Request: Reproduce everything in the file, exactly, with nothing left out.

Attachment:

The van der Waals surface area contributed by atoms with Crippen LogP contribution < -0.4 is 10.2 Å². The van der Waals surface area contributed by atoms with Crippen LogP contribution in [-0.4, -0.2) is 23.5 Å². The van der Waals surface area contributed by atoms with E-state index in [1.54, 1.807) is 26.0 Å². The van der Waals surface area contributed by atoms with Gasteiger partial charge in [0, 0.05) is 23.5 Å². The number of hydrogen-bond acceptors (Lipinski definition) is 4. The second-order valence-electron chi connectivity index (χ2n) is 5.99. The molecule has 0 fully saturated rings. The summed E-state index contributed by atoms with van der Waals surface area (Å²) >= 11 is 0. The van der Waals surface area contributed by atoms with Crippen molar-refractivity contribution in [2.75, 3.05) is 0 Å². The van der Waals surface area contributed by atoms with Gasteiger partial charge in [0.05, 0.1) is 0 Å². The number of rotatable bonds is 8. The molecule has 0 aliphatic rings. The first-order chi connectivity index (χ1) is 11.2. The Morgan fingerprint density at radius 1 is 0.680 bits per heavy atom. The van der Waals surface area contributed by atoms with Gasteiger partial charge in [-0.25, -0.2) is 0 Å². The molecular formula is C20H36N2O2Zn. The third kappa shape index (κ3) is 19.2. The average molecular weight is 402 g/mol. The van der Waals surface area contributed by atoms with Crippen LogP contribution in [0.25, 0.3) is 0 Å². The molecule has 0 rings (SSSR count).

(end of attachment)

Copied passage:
The van der Waals surface area contributed by atoms with Crippen LogP contribution < -0.4 is 10.2 Å². The van der Waals surface area contributed by atoms with Crippen LogP contribution in [-0.4, -0.2) is 23.5 Å². The van der Waals surface area contributed by atoms with E-state index in [1.54, 1.807) is 26.0 Å². The van der Waals surface area contributed by atoms with Gasteiger partial charge in [0, 0.05) is 23.5 Å². The number of hydrogen-bond acceptors (Lipinski definition) is 4. The second-order valence-electron chi connectivity index (χ2n) is 5.99. The molecule has 0 fully saturated rings. The summed E-state index contributed by atoms with van der Waals surface area (Å²) >= 11 is 0. The van der Waals surface area contributed by atoms with Crippen molar-refractivity contribution in [2.75, 3.05) is 0 Å². The van der Waals surface area contributed by atoms with Gasteiger partial charge in [0.05, 0.1) is 0 Å². The number of rotatable bonds is 8. The molecule has 0 aliphatic rings. The first-order chi connectivity index (χ1) is 11.2. The Morgan fingerprint density at radius 1 is 0.680 bits per heavy atom. The van der Waals surface area contributed by atoms with Gasteiger partial charge in [-0.25, -0.2) is 0 Å². The molecular formula is C20H36N2O2Zn. The third kappa shape index (κ3) is 19.2. The average molecular weight is 402 g/mol. The van der Waals surface area contributed by atoms with Crippen LogP contribution in [0.25, 0.3) is 0 Å². The molecule has 0 rings (SSSR count).